Friday, July 04, 2008


Guardian, UK - Biofuels have forced global food prices up by 75% - far more than previously estimated - according to a confidential World Bank report obtained by the Guardian. The damning unpublished assessment is based on the most detailed analysis of the crisis so far, carried out by an internationally-respected economist at global financial body.

The figure emphatically contradicts the US government's claims that plant-derived fuels contribute less than 3% to food-price rises. It will add to pressure on governments in Washington and across Europe, which have turned to plant-derived fuels to reduce emissions of greenhouse gases and reduce their dependence on imported oil. . .

Rising food prices have pushed 100m people worldwide below the poverty line, estimates the World Bank, and have sparked riots from Bangladesh to Egypt. Government ministers here have described higher food and fuel prices as "the first real economic crisis of globalization".. . .

"Without the increase in biofuels, global wheat and maize stocks would not have declined appreciably and price increases due to other factors would have been moderate," says the report. The basket of food prices examined in the study rose by 140% between 2002 and this February. The report estimates that higher energy and fertilizer prices accounted for an increase of only 15%, while biofuels have been responsible for a 75% jump over that period.

It argues that production of biofuels has distorted food markets in three main ways. First, it has diverted grain away from food for fuel, with over a third of US corn now used to produce ethanol and about half of vegetable oils in the EU going towards the production of biodiesel. Second, farmers have been encouraged to set land aside for biofuel production. Third, it has sparked financial speculation in grains, driving prices up higher.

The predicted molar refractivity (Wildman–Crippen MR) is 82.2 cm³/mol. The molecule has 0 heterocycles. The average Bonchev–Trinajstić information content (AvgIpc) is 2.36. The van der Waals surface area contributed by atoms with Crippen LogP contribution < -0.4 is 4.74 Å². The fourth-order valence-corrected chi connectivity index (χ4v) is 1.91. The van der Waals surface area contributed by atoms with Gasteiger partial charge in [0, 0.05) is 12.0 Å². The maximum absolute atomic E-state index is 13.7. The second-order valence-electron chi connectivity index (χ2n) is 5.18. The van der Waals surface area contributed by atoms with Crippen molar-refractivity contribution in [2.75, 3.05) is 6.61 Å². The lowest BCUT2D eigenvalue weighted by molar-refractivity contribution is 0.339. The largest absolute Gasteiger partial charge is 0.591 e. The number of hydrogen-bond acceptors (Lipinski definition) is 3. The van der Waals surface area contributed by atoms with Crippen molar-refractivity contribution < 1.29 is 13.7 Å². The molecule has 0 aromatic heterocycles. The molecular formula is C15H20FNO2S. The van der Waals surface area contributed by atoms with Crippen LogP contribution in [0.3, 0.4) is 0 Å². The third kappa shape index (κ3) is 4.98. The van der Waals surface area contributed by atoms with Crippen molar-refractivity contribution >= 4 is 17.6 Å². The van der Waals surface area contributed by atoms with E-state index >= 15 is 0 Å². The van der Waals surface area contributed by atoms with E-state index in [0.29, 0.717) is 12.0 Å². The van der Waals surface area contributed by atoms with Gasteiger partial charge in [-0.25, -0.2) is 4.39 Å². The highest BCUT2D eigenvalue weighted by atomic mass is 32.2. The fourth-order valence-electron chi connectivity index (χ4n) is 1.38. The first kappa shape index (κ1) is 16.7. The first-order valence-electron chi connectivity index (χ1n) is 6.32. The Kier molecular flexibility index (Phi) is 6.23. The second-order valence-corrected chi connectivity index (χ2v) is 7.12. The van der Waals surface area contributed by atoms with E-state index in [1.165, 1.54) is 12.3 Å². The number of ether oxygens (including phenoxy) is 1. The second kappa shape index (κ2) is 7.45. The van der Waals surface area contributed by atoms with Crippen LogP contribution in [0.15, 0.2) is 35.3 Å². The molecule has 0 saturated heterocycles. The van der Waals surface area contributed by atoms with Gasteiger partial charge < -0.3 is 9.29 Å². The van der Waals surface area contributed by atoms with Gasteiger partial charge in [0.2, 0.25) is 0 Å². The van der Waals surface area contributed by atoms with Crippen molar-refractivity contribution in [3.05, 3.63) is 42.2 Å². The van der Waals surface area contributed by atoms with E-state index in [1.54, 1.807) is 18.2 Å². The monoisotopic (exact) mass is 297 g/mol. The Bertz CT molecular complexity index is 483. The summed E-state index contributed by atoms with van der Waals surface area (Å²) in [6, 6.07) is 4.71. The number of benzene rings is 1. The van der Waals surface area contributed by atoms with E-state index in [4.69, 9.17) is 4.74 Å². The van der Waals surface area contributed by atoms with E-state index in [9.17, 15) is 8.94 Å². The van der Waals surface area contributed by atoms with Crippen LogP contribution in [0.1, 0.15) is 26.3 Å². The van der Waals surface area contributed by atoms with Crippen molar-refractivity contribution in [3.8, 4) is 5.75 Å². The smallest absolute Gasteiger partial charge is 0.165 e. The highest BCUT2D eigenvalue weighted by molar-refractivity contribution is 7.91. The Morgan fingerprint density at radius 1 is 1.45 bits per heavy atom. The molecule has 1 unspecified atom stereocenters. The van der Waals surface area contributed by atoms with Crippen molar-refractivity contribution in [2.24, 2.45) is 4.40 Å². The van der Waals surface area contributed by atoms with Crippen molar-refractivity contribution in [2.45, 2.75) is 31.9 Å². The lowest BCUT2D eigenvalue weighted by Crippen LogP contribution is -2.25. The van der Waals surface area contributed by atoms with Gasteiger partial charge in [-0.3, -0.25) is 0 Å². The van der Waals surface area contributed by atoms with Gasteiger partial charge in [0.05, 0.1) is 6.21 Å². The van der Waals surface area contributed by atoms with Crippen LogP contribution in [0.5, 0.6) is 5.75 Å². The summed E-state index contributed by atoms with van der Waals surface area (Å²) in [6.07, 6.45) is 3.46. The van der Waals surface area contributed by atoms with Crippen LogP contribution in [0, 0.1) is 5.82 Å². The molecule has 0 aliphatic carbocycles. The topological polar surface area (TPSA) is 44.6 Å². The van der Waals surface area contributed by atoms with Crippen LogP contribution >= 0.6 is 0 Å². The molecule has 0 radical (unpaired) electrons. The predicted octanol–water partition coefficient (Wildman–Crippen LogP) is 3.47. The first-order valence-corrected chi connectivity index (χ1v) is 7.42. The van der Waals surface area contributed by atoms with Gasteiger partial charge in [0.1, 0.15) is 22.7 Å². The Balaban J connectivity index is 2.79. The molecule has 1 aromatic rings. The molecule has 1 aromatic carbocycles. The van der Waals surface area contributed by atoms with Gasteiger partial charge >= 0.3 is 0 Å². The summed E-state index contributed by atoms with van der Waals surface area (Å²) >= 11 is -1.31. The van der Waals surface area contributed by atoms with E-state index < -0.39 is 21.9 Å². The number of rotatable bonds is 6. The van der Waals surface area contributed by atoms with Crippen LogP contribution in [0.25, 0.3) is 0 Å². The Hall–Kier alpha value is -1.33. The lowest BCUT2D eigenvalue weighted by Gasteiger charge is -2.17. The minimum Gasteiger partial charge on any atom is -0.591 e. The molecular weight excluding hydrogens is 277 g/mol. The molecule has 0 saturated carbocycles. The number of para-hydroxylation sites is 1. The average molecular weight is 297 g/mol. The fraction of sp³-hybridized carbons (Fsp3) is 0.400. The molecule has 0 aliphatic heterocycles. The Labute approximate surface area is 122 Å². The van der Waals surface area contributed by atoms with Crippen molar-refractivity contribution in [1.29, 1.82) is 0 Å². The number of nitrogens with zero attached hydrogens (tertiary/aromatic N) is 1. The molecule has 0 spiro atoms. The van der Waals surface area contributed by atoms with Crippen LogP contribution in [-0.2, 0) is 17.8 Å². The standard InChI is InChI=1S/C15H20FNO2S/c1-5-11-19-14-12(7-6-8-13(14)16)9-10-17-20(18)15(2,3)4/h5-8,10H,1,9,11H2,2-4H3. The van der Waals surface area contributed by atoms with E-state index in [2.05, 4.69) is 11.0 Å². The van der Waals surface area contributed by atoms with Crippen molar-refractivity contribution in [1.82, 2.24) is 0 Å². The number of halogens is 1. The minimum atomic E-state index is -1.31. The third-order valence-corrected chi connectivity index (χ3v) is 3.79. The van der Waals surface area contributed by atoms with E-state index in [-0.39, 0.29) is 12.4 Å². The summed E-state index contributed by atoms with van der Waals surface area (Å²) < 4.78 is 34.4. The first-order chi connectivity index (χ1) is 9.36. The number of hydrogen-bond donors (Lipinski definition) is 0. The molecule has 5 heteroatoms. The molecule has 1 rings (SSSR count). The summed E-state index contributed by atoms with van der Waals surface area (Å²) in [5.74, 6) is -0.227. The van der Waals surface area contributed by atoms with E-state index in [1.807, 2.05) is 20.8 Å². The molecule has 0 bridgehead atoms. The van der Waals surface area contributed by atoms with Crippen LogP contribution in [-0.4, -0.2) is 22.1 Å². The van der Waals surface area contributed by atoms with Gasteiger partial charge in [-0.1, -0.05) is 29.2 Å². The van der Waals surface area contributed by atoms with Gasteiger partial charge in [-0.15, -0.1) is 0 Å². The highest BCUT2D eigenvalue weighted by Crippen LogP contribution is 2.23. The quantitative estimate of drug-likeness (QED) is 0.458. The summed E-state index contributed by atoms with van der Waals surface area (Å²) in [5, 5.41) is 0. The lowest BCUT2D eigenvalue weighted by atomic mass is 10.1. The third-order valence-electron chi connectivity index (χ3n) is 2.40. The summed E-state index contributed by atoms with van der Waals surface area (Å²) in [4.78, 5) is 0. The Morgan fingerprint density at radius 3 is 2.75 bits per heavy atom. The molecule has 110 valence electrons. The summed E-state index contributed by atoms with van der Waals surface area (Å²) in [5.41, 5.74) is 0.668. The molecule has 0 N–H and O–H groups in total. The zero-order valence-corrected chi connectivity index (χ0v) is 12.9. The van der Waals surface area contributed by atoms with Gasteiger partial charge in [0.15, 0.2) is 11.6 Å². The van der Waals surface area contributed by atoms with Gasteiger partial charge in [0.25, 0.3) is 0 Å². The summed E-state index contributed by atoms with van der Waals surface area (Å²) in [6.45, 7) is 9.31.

I-R Squared Blog Spot A report from a Missouri-based research organization debunks the claim that Missourians are saving money through a state law requiring that retail gasoline contain a minimum of 10% ethanol. The report is in reaction to an assertion by the Missouri Corn Merchandising Association (MCMA), alleging that Missourians will save more than US$ 285 million through the E-10 mandate in 2008, and nearly US$ 2 billion over the following decade. . . However, the report by the Show Me Institute reveals two fundamental flaws with this calculation. One is that it fails to take into account the fact that E-10 blended fuel is cheaper because ethanol producers receive tax credits and other subsidies. . . The MCMA also does not take into account that E-10 blended fuel is about 2.5% less efficient than pure-grade gasoline, meaning that Missourians will be filling their tanks more often. When both of these factors are taken into account, the ethanol blending mandates are shown to be costing Missourians about US$ 118 million per year.